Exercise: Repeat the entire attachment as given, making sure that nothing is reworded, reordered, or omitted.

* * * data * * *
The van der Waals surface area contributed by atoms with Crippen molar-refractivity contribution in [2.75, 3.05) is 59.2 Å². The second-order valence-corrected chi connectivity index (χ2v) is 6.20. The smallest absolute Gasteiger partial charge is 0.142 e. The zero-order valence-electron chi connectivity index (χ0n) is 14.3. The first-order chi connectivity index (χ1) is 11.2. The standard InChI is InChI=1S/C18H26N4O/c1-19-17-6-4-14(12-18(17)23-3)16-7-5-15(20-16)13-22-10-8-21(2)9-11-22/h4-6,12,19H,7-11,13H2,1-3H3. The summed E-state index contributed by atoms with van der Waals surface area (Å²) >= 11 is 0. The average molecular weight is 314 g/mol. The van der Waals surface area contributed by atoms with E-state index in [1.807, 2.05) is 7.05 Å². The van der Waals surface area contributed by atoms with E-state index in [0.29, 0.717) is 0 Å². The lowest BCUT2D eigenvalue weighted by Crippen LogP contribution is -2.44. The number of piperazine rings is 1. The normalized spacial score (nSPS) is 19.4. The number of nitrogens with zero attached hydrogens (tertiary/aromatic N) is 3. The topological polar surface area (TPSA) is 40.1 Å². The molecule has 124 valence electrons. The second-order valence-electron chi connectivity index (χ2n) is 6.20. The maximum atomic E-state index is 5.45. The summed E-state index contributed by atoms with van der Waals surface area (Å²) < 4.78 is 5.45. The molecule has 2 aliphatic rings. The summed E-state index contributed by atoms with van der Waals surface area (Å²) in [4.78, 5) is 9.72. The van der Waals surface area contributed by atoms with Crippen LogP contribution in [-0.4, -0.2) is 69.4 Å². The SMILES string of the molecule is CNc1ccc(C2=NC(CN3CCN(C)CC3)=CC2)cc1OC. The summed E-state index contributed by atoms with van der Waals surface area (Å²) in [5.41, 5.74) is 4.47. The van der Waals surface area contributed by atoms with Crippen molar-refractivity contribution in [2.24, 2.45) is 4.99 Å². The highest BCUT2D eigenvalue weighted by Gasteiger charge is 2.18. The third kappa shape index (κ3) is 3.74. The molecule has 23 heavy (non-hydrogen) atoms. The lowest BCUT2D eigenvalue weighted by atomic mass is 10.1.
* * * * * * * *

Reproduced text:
The van der Waals surface area contributed by atoms with Crippen molar-refractivity contribution in [2.75, 3.05) is 59.2 Å². The second-order valence-corrected chi connectivity index (χ2v) is 6.20. The smallest absolute Gasteiger partial charge is 0.142 e. The zero-order valence-electron chi connectivity index (χ0n) is 14.3. The first-order chi connectivity index (χ1) is 11.2. The standard InChI is InChI=1S/C18H26N4O/c1-19-17-6-4-14(12-18(17)23-3)16-7-5-15(20-16)13-22-10-8-21(2)9-11-22/h4-6,12,19H,7-11,13H2,1-3H3. The summed E-state index contributed by atoms with van der Waals surface area (Å²) >= 11 is 0. The average molecular weight is 314 g/mol. The van der Waals surface area contributed by atoms with E-state index in [1.807, 2.05) is 7.05 Å². The van der Waals surface area contributed by atoms with E-state index in [0.29, 0.717) is 0 Å². The lowest BCUT2D eigenvalue weighted by Crippen LogP contribution is -2.44. The number of piperazine rings is 1. The normalized spacial score (nSPS) is 19.4. The number of nitrogens with zero attached hydrogens (tertiary/aromatic N) is 3. The topological polar surface area (TPSA) is 40.1 Å². The molecule has 124 valence electrons. The second-order valence-electron chi connectivity index (χ2n) is 6.20. The maximum atomic E-state index is 5.45. The summed E-state index contributed by atoms with van der Waals surface area (Å²) < 4.78 is 5.45. The molecule has 2 aliphatic rings. The summed E-state index contributed by atoms with van der Waals surface area (Å²) in [4.78, 5) is 9.72. The van der Waals surface area contributed by atoms with Crippen LogP contribution in [-0.4, -0.2) is 69.4 Å². The SMILES string of the molecule is CNc1ccc(C2=NC(CN3CCN(C)CC3)=CC2)cc1OC. The summed E-state index contributed by atoms with van der Waals surface area (Å²) in [5.41, 5.74) is 4.47. The van der Waals surface area contributed by atoms with Crippen molar-refractivity contribution in [2.24, 2.45) is 4.99 Å². The highest BCUT2D eigenvalue weighted by Gasteiger charge is 2.18. The third kappa shape index (κ3) is 3.74. The molecule has 23 heavy (non-hydrogen) atoms. The lowest BCUT2D eigenvalue weighted by atomic mass is 10.1.